The Scottish Tenancy Deposit Scheme: Beware your obligations

Serena Weir reviews a recent decision of Edinburgh Sheriff Court which serves as a warning to landlords that ignoring their obligations under the Tenancy Deposit Schemes (Scotland) Regulations 2011 could come at a cost.

27 February 2017

A recent decision of Edinburgh Sheriff Court serves as a warning to landlords that ignoring their obligations under the Tenancy Deposit Schemes (Scotland) Regulations 2011 could come at a cost.

In Scotland, the tenancy deposit scheme was established by the Tenancy Deposit Schemes (Scotland) Regulations 2011 (the Regulations).

The Regulations

  • Apply to every landlord who is required to register in the local authority register of landlords (this covers most types of residential tenancy in Scotland, including assured and short assured tenancies, university accommodation and various other types of accommodation).
  • Contain an absolute obligation on landlords to pay any tenancy deposit into an approved scheme within thirty days of the beginning of the lease.
  • Require landlords to provide their tenants with relevant information, such as where the deposit is being held and, at the end of the lease, specific reasons for retaining any part of the deposit.
  • The recent case of Russel-Smith, Dion-Jones and Herskowit v Uchegbu serves as important reminder to landlords about the consequences of failure to abide by the Regulations.


The Pursuers, three students, entered into a short assured tenancy of a flat in Edinburgh and in May 2015 paid a tenancy deposit of £1,550 to secure it. However, it was not until May 2016 (two months before their lease was due to expire) that the deposit was paid by their landlord into an approved scheme. It was only at that stage that the students received confirmation that their deposit had been paid into an approved scheme, together with the statutory information that they were entitled to.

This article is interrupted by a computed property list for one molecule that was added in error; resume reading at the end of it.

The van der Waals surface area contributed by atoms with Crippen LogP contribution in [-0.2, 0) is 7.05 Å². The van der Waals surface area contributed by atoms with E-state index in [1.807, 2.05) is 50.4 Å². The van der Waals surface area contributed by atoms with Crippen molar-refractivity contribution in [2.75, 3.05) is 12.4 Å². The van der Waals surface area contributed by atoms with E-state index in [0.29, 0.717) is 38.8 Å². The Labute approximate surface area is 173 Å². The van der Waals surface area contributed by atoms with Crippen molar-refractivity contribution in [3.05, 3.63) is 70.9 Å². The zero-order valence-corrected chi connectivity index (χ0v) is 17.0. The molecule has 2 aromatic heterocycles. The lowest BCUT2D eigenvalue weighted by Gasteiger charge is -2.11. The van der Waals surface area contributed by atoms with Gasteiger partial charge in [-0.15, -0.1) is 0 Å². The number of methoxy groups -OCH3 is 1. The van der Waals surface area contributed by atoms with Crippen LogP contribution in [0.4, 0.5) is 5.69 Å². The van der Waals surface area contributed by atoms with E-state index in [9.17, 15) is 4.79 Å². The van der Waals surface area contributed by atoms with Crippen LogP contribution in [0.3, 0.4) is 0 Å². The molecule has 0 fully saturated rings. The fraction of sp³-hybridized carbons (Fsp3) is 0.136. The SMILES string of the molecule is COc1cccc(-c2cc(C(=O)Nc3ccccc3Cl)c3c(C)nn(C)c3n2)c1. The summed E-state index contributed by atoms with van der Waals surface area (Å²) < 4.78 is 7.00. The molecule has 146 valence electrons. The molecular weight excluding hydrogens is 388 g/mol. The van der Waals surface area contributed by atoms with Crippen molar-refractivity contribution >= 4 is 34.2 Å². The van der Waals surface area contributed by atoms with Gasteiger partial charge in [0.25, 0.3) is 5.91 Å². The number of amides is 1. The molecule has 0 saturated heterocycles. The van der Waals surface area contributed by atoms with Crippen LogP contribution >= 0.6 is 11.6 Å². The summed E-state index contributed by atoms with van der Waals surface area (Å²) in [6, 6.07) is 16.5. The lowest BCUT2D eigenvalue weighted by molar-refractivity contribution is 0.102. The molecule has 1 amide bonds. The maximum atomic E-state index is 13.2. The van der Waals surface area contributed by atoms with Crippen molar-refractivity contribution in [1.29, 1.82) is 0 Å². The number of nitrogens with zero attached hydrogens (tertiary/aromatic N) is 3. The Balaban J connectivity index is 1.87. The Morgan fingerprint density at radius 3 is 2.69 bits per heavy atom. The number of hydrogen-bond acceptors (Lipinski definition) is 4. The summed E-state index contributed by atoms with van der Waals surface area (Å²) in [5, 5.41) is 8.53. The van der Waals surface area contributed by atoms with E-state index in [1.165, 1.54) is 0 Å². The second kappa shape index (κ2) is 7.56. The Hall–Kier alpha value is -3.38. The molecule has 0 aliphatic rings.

Edinburgh Sheriff Court considered the matter and concluded that the landlord was automatically liable for depriving her tenants of the protection given by the scheme. The Court awarded the students the total sum of £1,853 and outlays.

The sum of £1,853 was made up of two elements:

  1. Compensation
  2. A financial penalty

Compensation was calculated on the basis of: Value of Deposit/Term of Lease × Number of days in breach of the Regulations

In addition to that sum, a financial penalty was available to reflect the fact that the landlord had been reminded of her obligations by the Council and still failed to comply.

Calculation of this penalty depended on various factors, including:

  • Whether non-compliance was intentional.
  • Whether any prejudice had been suffered by the tenants as a result of the breach.
  • Whether the landlord admitted to being in breach and had taken steps to remedy it.

In the circumstances, the Court was persuaded that the landlady had merely been slow in attending to her obligations, and in any event the tenants had ultimately received their deposit in full without dispute.


The case serves as an important reminder both to professional and non-professional landlords that failure to adhere to the Regulations could be a costly lesson.

Landlords must bear in mind that:

  • Breach of the Regulations is a strict liability offence – landlords cannot plead ignorance of their obligations to avoid paying.
  • If breached, the sum owed to tenants will increase over time, making it important to remedy a breach quickly.
  • Landlords who have paid into an approved scheme may nevertheless be found liable if tenants are not updated or provided with relevant information as to the status of their deposit.
  • Additional fines will be payable where the landlord’s non-compliance is deliberate or in ignorance of requests from the tenants or local authority.

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